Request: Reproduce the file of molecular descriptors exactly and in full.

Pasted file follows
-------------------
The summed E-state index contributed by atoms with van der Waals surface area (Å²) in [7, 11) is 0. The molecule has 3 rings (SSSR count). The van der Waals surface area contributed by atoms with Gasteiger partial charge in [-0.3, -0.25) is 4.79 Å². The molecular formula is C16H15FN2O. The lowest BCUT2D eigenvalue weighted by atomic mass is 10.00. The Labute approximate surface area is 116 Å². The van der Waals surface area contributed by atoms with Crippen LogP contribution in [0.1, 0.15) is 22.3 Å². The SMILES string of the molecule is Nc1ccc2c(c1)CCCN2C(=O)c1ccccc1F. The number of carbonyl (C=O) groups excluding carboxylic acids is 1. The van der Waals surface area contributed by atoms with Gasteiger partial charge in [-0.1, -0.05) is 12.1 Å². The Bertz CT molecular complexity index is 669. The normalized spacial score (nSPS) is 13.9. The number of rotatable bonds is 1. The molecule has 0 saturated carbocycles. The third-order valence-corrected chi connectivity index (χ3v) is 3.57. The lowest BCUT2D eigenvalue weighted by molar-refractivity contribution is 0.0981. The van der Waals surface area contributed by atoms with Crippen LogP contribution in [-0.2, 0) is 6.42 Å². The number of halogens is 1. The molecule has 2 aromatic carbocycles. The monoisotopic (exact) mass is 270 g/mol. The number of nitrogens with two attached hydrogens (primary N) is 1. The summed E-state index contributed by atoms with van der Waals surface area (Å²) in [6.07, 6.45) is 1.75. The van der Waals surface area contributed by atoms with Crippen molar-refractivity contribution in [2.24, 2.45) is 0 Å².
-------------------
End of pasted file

The summed E-state index contributed by atoms with van der Waals surface area (Å²) in [7, 11) is 0. The molecule has 3 rings (SSSR count). The van der Waals surface area contributed by atoms with Gasteiger partial charge in [-0.3, -0.25) is 4.79 Å². The molecular formula is C16H15FN2O. The lowest BCUT2D eigenvalue weighted by atomic mass is 10.00. The Labute approximate surface area is 116 Å². The van der Waals surface area contributed by atoms with Crippen LogP contribution in [0.1, 0.15) is 22.3 Å². The SMILES string of the molecule is Nc1ccc2c(c1)CCCN2C(=O)c1ccccc1F. The number of carbonyl (C=O) groups excluding carboxylic acids is 1. The van der Waals surface area contributed by atoms with Gasteiger partial charge in [-0.1, -0.05) is 12.1 Å². The Bertz CT molecular complexity index is 669. The normalized spacial score (nSPS) is 13.9. The number of rotatable bonds is 1. The molecule has 0 saturated carbocycles. The third-order valence-corrected chi connectivity index (χ3v) is 3.57. The lowest BCUT2D eigenvalue weighted by molar-refractivity contribution is 0.0981. The van der Waals surface area contributed by atoms with Crippen LogP contribution in [-0.2, 0) is 6.42 Å². The number of halogens is 1. The molecule has 2 aromatic carbocycles. The monoisotopic (exact) mass is 270 g/mol. The number of nitrogens with two attached hydrogens (primary N) is 1. The summed E-state index contributed by atoms with van der Waals surface area (Å²) in [6.07, 6.45) is 1.75. The van der Waals surface area contributed by atoms with Crippen molar-refractivity contribution in [2.24, 2.45) is 0 Å².